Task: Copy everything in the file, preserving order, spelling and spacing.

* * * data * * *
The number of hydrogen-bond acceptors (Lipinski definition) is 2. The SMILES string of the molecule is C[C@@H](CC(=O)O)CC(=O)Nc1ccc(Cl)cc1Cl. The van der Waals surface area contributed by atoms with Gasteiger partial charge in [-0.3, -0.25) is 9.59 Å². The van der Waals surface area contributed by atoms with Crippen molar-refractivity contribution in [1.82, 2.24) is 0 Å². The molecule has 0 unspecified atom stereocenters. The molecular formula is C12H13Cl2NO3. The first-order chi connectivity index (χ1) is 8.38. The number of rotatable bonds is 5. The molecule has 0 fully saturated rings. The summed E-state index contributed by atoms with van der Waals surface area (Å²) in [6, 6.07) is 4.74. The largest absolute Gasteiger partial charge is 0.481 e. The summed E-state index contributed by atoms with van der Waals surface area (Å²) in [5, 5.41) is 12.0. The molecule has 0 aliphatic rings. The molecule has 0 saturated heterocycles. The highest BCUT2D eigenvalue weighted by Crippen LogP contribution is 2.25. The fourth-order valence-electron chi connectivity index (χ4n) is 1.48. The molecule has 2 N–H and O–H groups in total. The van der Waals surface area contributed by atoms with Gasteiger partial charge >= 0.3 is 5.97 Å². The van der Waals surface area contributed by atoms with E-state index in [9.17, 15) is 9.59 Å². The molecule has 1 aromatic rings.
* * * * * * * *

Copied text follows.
The number of hydrogen-bond acceptors (Lipinski definition) is 2. The SMILES string of the molecule is C[C@@H](CC(=O)O)CC(=O)Nc1ccc(Cl)cc1Cl. The van der Waals surface area contributed by atoms with Gasteiger partial charge in [-0.3, -0.25) is 9.59 Å². The van der Waals surface area contributed by atoms with Crippen molar-refractivity contribution in [1.82, 2.24) is 0 Å². The molecule has 0 unspecified atom stereocenters. The molecular formula is C12H13Cl2NO3. The first-order chi connectivity index (χ1) is 8.38. The number of rotatable bonds is 5. The molecule has 0 fully saturated rings. The summed E-state index contributed by atoms with van der Waals surface area (Å²) in [6, 6.07) is 4.74. The largest absolute Gasteiger partial charge is 0.481 e. The summed E-state index contributed by atoms with van der Waals surface area (Å²) in [5, 5.41) is 12.0. The molecule has 0 aliphatic rings. The molecule has 0 saturated heterocycles. The highest BCUT2D eigenvalue weighted by Crippen LogP contribution is 2.25. The fourth-order valence-electron chi connectivity index (χ4n) is 1.48. The molecule has 2 N–H and O–H groups in total. The van der Waals surface area contributed by atoms with Gasteiger partial charge >= 0.3 is 5.97 Å². The van der Waals surface area contributed by atoms with E-state index in [9.17, 15) is 9.59 Å². The molecule has 1 aromatic rings.